Review

Evolution of responses to (un)fairness

Science  17 Oct 2014:
Vol. 346, Issue 6207,
DOI: 10.1126/science.1251776

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Structured Abstract

Background

The human sense of fairness presents an evolutionary puzzle because it appears to run counter to the short-term interests of at least some parties. We not only react negatively to getting less than a partner but sometimes also to getting more, which seems illogical. Following an ideal of impartiality, we seek appropriate outcomes for everyone within the community, not just a few individuals, and, in particular, not just ourselves. Why do we react this way? Are we the only species to do so? Here, we consider the evidence with regard to nonhuman primates and other animals to illuminate the evolution of the sense of fairness. Because social ideals escape measurement, we focus on behavioral responses to equal versus unequal reward division. Moreover, a true sense of fairness includes taking account of receiving both less than a partner and more than a partner. Therefore, we consider the evidence for both of these in other species and how this informs our understanding of the evolution of fairness in humans.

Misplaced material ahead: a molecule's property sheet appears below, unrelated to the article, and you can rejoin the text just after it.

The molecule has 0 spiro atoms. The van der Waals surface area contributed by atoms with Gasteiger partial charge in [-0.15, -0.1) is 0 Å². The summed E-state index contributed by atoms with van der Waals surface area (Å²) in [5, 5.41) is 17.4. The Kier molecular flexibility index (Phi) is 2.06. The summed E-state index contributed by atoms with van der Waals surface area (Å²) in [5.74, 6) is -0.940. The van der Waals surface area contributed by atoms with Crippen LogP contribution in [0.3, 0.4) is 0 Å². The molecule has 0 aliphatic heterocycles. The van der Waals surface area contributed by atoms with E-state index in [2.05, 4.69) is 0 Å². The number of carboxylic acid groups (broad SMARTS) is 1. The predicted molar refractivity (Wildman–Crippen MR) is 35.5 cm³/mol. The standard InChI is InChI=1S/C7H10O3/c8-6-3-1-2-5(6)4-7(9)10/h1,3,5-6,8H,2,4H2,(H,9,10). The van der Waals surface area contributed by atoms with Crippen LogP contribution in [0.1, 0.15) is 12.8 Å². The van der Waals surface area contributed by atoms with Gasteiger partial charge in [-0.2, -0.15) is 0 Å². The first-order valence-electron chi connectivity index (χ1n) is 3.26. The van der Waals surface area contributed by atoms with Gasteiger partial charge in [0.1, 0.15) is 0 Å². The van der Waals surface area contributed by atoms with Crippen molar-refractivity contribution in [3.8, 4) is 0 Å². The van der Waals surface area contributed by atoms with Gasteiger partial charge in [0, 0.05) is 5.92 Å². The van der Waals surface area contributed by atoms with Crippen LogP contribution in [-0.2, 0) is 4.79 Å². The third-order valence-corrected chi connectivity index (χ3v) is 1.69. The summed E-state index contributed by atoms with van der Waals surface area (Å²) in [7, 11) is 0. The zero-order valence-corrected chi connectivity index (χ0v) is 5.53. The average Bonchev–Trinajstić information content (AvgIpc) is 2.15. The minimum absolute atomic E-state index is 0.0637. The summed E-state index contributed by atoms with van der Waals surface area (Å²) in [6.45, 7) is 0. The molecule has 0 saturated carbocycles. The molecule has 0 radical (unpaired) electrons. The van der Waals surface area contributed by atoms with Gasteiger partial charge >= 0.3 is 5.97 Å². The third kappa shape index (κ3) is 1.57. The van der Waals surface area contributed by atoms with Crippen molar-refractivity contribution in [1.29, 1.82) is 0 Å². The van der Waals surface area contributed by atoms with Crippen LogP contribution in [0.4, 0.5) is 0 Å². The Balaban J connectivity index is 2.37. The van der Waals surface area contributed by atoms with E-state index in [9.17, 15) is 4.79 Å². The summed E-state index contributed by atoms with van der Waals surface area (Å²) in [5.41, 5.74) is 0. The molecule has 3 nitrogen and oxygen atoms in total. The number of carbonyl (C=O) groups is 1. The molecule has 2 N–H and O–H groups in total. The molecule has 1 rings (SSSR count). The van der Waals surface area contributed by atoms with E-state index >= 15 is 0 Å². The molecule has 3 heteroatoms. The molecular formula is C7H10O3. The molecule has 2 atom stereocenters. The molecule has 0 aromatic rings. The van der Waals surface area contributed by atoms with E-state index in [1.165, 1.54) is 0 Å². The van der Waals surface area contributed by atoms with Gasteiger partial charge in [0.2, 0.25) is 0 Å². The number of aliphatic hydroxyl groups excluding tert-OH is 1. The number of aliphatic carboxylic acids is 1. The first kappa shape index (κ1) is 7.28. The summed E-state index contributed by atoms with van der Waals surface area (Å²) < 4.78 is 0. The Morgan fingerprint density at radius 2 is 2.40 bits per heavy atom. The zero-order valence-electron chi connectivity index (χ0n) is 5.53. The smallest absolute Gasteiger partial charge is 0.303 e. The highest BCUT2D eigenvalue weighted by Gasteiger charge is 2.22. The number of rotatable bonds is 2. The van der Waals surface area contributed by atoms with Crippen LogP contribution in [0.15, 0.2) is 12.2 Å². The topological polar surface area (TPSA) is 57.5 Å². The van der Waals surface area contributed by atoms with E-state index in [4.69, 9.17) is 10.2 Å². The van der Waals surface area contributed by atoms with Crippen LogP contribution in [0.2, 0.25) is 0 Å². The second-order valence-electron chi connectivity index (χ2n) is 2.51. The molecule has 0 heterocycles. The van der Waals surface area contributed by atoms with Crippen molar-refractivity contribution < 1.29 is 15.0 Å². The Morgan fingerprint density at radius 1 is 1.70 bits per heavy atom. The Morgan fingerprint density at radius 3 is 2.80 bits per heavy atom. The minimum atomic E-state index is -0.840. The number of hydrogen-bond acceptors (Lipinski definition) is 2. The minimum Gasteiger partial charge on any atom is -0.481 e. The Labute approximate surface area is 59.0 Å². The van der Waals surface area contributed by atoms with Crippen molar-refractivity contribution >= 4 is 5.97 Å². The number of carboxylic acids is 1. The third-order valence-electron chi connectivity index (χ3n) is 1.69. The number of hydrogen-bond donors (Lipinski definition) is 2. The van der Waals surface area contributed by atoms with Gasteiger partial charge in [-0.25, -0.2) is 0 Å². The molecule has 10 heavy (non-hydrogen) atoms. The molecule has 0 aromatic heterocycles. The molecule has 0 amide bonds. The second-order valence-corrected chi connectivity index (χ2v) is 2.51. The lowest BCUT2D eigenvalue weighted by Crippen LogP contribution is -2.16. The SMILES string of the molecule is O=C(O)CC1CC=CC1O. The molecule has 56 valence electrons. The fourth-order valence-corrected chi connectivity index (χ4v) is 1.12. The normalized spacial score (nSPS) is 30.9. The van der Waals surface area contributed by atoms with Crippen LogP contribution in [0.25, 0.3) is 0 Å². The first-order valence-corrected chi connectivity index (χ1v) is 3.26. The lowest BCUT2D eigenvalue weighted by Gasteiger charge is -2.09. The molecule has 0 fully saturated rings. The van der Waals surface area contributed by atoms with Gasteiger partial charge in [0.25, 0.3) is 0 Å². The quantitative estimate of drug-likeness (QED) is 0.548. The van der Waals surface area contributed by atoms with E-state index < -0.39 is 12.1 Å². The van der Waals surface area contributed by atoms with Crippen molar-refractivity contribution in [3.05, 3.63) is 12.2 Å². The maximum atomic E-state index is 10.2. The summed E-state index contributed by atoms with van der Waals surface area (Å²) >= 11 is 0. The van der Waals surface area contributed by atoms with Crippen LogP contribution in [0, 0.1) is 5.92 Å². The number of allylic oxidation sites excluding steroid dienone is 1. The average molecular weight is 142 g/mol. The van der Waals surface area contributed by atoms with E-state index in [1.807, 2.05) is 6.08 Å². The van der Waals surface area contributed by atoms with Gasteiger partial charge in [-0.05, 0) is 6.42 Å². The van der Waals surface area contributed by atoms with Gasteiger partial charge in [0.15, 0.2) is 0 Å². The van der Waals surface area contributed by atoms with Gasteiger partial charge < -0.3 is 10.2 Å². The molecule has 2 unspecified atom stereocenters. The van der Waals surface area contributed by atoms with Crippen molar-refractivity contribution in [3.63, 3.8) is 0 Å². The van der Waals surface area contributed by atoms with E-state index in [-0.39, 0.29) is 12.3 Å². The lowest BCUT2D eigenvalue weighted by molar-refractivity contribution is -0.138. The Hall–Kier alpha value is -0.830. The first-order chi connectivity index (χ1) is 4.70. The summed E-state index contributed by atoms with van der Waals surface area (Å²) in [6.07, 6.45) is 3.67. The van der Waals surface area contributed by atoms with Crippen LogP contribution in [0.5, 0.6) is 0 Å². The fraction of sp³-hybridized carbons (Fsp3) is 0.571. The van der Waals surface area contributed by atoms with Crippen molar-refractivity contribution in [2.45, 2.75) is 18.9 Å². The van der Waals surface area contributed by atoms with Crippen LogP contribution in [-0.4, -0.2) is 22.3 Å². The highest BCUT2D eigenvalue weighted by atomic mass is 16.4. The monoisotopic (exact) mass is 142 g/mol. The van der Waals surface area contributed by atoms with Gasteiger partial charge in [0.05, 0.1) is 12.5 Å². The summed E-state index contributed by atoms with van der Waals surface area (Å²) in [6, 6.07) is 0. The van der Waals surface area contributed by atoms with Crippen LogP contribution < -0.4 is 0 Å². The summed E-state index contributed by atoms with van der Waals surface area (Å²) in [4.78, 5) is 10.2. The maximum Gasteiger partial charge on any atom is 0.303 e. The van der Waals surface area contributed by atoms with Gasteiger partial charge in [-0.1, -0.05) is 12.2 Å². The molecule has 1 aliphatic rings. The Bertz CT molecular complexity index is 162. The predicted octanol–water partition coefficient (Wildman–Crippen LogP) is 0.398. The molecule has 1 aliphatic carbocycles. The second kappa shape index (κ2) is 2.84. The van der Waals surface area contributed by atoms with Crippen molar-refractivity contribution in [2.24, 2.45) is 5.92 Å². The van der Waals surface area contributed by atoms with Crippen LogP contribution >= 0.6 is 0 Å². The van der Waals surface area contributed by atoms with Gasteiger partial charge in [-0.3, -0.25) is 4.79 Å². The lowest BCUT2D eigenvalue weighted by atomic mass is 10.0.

Embedded Image

A diagram of the relationship between first-order IA and second-order IA. Individual A received high-level rewards, and individual B received low-level rewards. Individuals who recognize when they receive less than another may react against this situation—for instance, by finding a new cooperative partner. As reliance on cooperation increases, individuals also benefit from recognizing when they receive more, as this allows them to forestall first-order IA reactions in their partners and thereby maintain a successful cooperative relationship. This is the foundation of the full-blown human sense of fairness. A diagram of the relationship between first-order IA and second-order IA. Individual A received high-level rewards, and individual B received low-level rewards. Individuals who recognize when they receive less than another may react against this situation—for instance, by finding a new cooperative partner. As reliance on cooperation increases, individuals also benefit from recognizing when they receive more, as this allows them to forestall first-order IA reactions in their partners and thereby maintain a successful cooperative relationship. This is the foundation of the full-blown human sense of fairness.